Thermoelectric Microgenerators

Бесплатный фрагмент - Thermoelectric Microgenerators

Optimization for energy harvesting

Объем: 261 бумажных стр.

Формат: epub, fb2, pdfRead, mobi



The idea for this book came from the experience. Our team is in thermoelectric business for over 20 years. Firstly, for many years it was thermoelectric cooling solutions for miniature applications. In recent years, thermoelectrics moves in microgenerators trend. Green energy, energy harvesting…

Promising directions — applications of thermoelectric microgenerators for tasks of low energy — recycling waste heat surrounding thermal sources, of human body energy harvesting and so on.

This direction only began its development. Of course, there are many ideas for development come from inventors and scientists. Often an absence of sufficient knowledge and understanding of the subject of thermoelectricity is compensated by enthusiasm, the broadest fields of promising applications, interesting tasks.

Numerous appeals of such potential consumers to assist them in thermoelectric solutions usually are accompanied by neediness of detailed technical consulting from fundamental physical base of the thermoelectricity phenomenon till fine nuances in their applications.

It has given rise to the idea of writing of the reference book FAQ (Frequently Asking Questions) on the most important questions. Gradually this idea has developed into the separate book on the volume of the reference material.

The structure of this book contains detailed explanations addressed to a wide range of readers, which for the most part are not specialists in the field of thermoelectricity, of the basic ideas, important aspects of the practical application of thermoelectric microgenerators in the tasks in energy harvesting. I will be glad, if this book will serve as a reference tool in developing appropriate solutions.

Every Chapter was considered as a separate small manual, easy for an inexperienced user to find answers to their particular questions without resorting to detailed studying of the all material of the book. Therefore, the repetition takes place in formulas and expressions from Chapter to Chapter, for example.

Professionals may also say about excessively detailed clarification of “simple” basics of thermoelectricity. Please, these moments can be simply ignored.

But exactly simple and detailed explanations of important aspects of the application of thermoelectric microgenerators and was the purpose of this book. Many formulas, but their detailed explanations, I hope, will help users understand the issues of interest to them.

Chapter 1. Introduction

Creation of alternative, first of all renewable, power sources is the perspective direction of development of power engineering in the world now. The whole direction under definition “green power” (green energy) was appead.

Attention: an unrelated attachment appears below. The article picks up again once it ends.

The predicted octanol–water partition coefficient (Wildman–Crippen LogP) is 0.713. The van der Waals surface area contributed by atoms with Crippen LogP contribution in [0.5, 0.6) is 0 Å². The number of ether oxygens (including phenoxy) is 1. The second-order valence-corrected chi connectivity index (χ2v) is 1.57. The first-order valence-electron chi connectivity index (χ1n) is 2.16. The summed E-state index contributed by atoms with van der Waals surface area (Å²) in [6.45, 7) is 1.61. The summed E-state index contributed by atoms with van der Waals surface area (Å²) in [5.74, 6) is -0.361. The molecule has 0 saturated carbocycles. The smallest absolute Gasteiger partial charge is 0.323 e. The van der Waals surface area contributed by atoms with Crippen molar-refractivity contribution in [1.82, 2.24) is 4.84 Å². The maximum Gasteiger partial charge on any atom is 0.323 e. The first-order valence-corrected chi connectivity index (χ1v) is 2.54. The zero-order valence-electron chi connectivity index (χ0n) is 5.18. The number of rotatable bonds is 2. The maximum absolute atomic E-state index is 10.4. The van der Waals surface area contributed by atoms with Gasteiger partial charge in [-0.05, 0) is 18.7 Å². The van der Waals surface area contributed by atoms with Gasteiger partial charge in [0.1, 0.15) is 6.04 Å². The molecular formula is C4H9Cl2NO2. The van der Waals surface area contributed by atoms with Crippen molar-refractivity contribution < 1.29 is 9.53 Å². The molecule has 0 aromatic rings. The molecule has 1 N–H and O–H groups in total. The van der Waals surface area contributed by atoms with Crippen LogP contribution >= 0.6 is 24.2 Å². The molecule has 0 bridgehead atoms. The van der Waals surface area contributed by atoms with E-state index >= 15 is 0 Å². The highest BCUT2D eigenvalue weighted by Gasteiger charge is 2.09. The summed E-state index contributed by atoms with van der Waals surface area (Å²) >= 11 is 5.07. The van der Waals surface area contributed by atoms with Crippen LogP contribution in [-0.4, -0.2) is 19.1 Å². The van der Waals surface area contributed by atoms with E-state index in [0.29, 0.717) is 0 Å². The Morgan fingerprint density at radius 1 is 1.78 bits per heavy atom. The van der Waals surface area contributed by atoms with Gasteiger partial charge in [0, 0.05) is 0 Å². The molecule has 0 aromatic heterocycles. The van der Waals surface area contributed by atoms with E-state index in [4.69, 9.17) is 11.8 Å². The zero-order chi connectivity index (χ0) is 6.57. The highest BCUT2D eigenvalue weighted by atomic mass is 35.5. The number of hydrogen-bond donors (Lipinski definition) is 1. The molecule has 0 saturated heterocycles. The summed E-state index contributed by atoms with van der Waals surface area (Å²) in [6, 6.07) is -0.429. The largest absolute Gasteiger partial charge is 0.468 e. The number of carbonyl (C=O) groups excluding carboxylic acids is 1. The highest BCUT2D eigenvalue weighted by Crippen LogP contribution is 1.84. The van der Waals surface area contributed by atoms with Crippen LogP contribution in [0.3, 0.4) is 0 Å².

It is the power engineering based on renewable natural sources of heat, causing the minimum damage to the environment, safe and eco-friendly. The big section of new power engineering is the direction of utilization of waste heat of the sources surrounding the person. Including, very interestingly, — thermal emission of a human body.

It should be noted that due to the nature of these heat sources, this is small power engineering. It received a general definition- energy harvesting.

To transform the energy of such energy sources it is possible to use devices that are based on different physical principles: electrodynamic, photovoltaic (small solar panels), piezoelectric and thermoelectric (microgenerators).

Every of the above types of energy converters has its advantages and disadvantages at the same time. And mostly they still compete for the tasks of energy harvesting at the level of concepts and laboratory projects.

Thermoelectric (TE) converters, thermoelectric generators (TEG) have several advantages over other mentioned:

— “omnivore” — convert any weak heat flow, all sources, including the heat of the human body.

— all-weather is not dependent on the daylight cycle (as solar panels).

— latent installations, due to the very small size, which is important for masking.

— highest reliability and long service life (over 25 years).

— no moving parts, no noise, do not need periodic maintenance.

In accordance with recent forecasts [1], [2], the direction of thermoelectric converters of thermal energy in the coming years will be developed into a large segment of the world market with a volume of about 1 billion dollars to 2024 (see Chapter 17).

Thermoelectric generators have, as we know, very low conversion efficiency, which is no more than 15–20% of the Carnot cycle efficiency. It is only few percent of conversion of energy from a heat source.